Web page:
or: How To Sell Out Without Really Selling Out
The Roots were in a unique position as they travelled toward the album that came to be Rising Down. They were coming off their most celebrated record, Game Theory, which coincidentally was also the group’s biggest commercial disappointment. In short terms, Def Jam wanted to recoup some sales, and may or may not have gotten word to The Roots that it’d be a magnanimous gesture to deliver a hit now, thanks.
What transpired was a pairing with Patrick Stump (yes, the guy from Fall Out Boy) called, “Birthday Girl.” Soon after it was leaked, (in a youtube clip titled, “I Want To Be Patrick’s Birthday Girl,” no less) the band’s own community of hip-hop heads, okayplayer, reacted as if McCain were elected via recount in Florida. Soon after the song was leaked and the backlash came whipping in, it was kicked off the album and relegated to an iTunes bonus track and international single, a move that both times received furious backing from seemingly put-upon ?uestlove.
In the nonsense that transpired about if they were selling out, if it would “ruin the album,” and other wildly reactive topics, everyone missed a simple point: holy crap they could have REALLY sold out a decade ago, and look what they always chose to be. They can so easily craft a hit it’s just incredible. I’m writing this piece because I was walking around on a 70 degree night and it just popped in my head.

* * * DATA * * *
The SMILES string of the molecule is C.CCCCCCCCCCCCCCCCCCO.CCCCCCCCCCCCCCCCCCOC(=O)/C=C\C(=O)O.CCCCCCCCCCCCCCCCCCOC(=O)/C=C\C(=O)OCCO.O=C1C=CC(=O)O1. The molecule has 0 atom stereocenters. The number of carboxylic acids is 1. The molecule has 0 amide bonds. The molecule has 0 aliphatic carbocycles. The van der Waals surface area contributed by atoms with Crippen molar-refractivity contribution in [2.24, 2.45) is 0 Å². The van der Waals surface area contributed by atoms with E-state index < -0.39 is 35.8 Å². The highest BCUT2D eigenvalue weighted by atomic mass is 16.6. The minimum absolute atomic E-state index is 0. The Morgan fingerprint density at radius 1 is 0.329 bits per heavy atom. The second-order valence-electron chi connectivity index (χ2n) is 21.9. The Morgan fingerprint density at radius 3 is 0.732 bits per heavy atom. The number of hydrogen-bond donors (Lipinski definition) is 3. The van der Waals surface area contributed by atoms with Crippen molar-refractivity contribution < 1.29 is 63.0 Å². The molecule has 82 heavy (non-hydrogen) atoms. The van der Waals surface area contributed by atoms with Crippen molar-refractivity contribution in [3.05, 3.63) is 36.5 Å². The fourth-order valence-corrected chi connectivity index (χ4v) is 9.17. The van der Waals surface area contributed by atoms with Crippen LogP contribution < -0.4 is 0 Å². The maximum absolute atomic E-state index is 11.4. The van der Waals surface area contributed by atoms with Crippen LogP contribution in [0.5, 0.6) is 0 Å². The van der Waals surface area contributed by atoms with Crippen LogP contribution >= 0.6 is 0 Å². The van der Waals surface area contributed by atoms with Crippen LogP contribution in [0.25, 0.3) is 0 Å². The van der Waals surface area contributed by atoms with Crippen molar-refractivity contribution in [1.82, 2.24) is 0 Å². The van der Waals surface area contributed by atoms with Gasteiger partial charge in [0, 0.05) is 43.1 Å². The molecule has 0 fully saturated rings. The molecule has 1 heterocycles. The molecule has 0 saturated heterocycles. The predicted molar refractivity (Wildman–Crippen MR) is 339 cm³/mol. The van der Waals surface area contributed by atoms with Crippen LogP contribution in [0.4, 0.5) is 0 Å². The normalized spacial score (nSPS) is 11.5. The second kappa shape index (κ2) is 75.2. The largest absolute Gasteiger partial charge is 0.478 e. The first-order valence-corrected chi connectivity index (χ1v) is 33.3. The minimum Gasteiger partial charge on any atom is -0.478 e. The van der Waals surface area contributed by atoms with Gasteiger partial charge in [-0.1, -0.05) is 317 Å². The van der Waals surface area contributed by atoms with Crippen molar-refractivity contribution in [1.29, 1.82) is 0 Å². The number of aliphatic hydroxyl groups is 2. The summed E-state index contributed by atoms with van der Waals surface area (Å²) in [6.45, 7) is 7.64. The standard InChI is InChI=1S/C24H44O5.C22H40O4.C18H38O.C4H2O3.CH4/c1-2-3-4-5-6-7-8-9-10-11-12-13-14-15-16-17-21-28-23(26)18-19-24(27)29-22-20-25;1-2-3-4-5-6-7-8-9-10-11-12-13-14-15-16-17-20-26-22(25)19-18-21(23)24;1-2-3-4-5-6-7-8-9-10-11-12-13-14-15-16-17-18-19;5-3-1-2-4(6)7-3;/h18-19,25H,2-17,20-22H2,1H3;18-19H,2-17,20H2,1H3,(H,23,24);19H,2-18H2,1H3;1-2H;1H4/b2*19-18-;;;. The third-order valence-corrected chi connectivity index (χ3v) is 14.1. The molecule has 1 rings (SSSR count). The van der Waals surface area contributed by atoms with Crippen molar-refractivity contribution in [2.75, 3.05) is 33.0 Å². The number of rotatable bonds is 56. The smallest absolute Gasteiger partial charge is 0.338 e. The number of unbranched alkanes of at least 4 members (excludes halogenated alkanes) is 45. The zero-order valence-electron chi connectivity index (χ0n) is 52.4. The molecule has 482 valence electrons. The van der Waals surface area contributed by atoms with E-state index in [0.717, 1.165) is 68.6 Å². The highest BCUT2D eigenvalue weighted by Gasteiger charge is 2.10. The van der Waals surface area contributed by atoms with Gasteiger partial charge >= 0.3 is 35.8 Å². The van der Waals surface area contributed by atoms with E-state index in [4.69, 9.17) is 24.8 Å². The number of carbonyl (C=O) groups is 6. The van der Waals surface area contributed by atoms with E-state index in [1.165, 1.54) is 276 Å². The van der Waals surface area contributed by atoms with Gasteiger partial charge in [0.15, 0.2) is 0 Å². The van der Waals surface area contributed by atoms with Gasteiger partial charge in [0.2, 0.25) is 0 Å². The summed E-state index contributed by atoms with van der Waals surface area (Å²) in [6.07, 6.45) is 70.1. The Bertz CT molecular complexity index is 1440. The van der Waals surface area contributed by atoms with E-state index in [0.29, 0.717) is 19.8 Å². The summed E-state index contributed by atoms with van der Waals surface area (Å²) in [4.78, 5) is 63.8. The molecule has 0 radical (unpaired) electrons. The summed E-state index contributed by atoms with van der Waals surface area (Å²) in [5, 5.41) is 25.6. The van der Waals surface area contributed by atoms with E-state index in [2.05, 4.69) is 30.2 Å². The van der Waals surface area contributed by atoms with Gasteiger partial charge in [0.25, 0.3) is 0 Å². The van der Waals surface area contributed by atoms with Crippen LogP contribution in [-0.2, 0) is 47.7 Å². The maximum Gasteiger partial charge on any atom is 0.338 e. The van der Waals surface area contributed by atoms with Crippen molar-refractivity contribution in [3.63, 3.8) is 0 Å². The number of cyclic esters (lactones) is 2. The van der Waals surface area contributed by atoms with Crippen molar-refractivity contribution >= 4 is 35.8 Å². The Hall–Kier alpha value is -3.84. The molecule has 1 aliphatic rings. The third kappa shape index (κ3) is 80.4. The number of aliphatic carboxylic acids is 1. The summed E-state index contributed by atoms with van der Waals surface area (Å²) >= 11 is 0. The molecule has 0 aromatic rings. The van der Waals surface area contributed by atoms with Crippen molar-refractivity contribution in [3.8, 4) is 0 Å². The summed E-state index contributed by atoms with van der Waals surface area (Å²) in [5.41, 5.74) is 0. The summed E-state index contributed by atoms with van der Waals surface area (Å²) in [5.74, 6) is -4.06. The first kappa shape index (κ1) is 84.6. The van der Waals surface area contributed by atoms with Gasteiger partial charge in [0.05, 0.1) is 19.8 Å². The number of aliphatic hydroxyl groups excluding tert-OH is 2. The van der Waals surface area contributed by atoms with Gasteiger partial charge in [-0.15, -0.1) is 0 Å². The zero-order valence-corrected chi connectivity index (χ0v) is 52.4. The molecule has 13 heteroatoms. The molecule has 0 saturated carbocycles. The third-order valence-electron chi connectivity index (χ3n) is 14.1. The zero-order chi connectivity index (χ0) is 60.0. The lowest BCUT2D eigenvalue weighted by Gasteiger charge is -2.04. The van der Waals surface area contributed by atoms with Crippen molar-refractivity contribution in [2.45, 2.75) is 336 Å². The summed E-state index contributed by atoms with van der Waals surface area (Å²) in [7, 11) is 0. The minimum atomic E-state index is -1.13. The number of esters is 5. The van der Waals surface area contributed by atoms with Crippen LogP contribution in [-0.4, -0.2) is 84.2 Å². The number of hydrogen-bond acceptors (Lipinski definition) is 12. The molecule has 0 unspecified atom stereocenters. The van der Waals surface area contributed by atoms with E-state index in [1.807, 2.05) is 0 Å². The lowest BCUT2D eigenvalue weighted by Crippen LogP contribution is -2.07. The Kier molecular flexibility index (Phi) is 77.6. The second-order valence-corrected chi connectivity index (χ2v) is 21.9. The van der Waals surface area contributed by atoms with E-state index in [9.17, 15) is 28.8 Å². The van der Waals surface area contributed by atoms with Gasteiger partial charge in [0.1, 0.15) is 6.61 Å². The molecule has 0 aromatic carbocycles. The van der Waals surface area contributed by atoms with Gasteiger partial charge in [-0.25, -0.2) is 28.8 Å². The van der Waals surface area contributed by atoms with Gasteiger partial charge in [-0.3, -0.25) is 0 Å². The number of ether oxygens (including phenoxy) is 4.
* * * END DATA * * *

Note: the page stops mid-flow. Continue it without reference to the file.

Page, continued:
I don’t even own the song. I had to resort to YouTube and see the video starring the new hot porn star-cum-actress Sasha Grey. They could have been doing this all along and made truckloads of cash. They could be all over Z100 in a second if they wanted to. Instead, they made the Kid A of hip-hop and followed it up with an album (the rest of Rising Down) featuring a song with verses from the perspective an African child soldier, a high school shooter, and a terrorist bomber.
Listen to Birthday Girl and think about what a “sellout” song it truly isn’t. You have Black Thought just absolutely killing it in a little song about statutory rape. His flow is so rhythmic that you let him just slip in some incredible bars, such as the description of the young girl in question to start the song, “she got everyone gassed / like the car I drive,” or “But I shoulda known better / cause now I feel like America’s / underbelly R. Kelly gutter smut peddlers / internet predators, chat-room irregulars / This not my twist you trying to send me to the therapist, miss.” He never dogs it. He never takes a song off. I guess no one told him you don’t have to work that hard when you’re popular. A big reason why he’s one of the best ten MCs of all time, but I digress….
To bring it all home, we get the wonderful Patrick Stump lyric, “Now you’re old enough to buy a gun / so many better ways of having fun / right now, I can only think of one / you look lovely tonight.” That song was going to sweep America, folks, and they’d think it’s as poppy as Gnarls Barkley lyrics should appear to be. God, I would have been laughing hard.
To one generation, they’re one of the least appreciated acts of the decade. To a new one, they do Slow Jammin’ The News on Fallon. In the end, they gave us Things Fall Apart. If they put out an album of Birthday Girls, I don’t think I’ll be complaining.